The Kansas State Census for 1865 had listed John A. Kelly as a 39-year-old farmer living with his 28-year-old wife, Martha E. Kelly. At this time the value of his real estate is estimated at $3,000. It is possible that the stone building was built at this time. Though the original date of construction is not known, an inscription on the building gives us a definite clue. This inscription, on the interior of the southernmost wall, was made while the mortar was still wet and displays the date 1874. This would indicate that the building is at least 140 years old.
According to the 1875 census, Kelly (now 50-years-old) owned 160 acres of land under fence. The fence featured a variety of different styles. He had 140 rods of stone fence, 150 rods of split rail fence, and 500 rods of hedge (1 rod = 16.5 feet). However, the value of his farm had decreased to $1,800. The 1885 census lists the same information but values Kelly’s farm at $5,000. His fences have also changed in design and quantity. In 1885 his farm featured 200 rods of stone fence, 70 rods of split rail fence, and 600 rods of hedge. A new fencing type appears in the 1885 census (barbed wire), but Kelly did not have any barbed wire fences yet. By 1895, Martha E. Kelly had passed away; the value of the farm was still estimated at $5,000, and the fencing had changed once again. In 1895 there were 320 rods of stone fence, 600 rods of hedges, and 160 rods of barbed wire.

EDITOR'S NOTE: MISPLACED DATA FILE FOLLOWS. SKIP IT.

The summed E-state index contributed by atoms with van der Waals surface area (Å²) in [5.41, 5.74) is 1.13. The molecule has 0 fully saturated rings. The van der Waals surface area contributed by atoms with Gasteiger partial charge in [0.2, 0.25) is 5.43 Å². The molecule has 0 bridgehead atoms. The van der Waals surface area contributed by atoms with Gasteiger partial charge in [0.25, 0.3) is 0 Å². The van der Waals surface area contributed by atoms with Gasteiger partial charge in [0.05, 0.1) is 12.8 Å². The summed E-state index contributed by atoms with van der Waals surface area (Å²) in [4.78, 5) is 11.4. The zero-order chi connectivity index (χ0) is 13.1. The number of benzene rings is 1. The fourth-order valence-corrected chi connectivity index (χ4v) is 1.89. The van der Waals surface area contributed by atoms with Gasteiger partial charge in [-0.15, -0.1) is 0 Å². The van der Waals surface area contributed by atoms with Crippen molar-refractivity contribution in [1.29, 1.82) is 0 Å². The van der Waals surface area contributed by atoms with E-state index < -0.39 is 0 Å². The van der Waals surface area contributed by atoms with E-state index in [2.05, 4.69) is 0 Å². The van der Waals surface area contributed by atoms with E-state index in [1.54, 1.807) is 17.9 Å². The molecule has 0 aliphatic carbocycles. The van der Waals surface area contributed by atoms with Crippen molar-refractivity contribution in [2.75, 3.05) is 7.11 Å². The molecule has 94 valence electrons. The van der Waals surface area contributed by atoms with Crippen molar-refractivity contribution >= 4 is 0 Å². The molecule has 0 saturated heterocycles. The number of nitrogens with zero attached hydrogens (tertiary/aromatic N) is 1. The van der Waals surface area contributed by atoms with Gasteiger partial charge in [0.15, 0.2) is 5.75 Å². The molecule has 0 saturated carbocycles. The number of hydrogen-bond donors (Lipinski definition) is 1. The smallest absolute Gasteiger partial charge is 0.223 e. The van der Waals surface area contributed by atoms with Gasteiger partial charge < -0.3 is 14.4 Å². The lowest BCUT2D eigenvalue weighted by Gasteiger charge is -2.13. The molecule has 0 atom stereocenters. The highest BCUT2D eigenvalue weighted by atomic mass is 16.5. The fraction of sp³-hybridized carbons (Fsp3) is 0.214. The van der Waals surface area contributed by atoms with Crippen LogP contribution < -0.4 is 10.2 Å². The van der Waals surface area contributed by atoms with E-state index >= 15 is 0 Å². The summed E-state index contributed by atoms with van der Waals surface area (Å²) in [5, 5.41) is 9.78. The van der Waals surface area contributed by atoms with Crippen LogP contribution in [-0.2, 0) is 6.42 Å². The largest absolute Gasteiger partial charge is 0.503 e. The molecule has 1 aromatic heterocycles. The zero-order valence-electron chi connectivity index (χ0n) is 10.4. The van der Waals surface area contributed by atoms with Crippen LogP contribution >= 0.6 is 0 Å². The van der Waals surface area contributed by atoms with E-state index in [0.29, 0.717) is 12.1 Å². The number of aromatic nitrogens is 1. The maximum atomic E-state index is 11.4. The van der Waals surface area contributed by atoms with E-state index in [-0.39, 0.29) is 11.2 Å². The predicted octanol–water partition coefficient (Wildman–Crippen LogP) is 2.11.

Kanwaka Township was becoming more of a community by 1895. The population consisted of 794 Caucasians and 57 African-Americans. The township contained four churches and six schoolhouses (none of which are still existing). Kelly’s children sold the farm in 1902, just prior to his death on April 12, 1907.*
*information taken from Matthew Miller’s “Stone Building, Kanwaka Township, Douglas County, Kansas,” May 11, 1995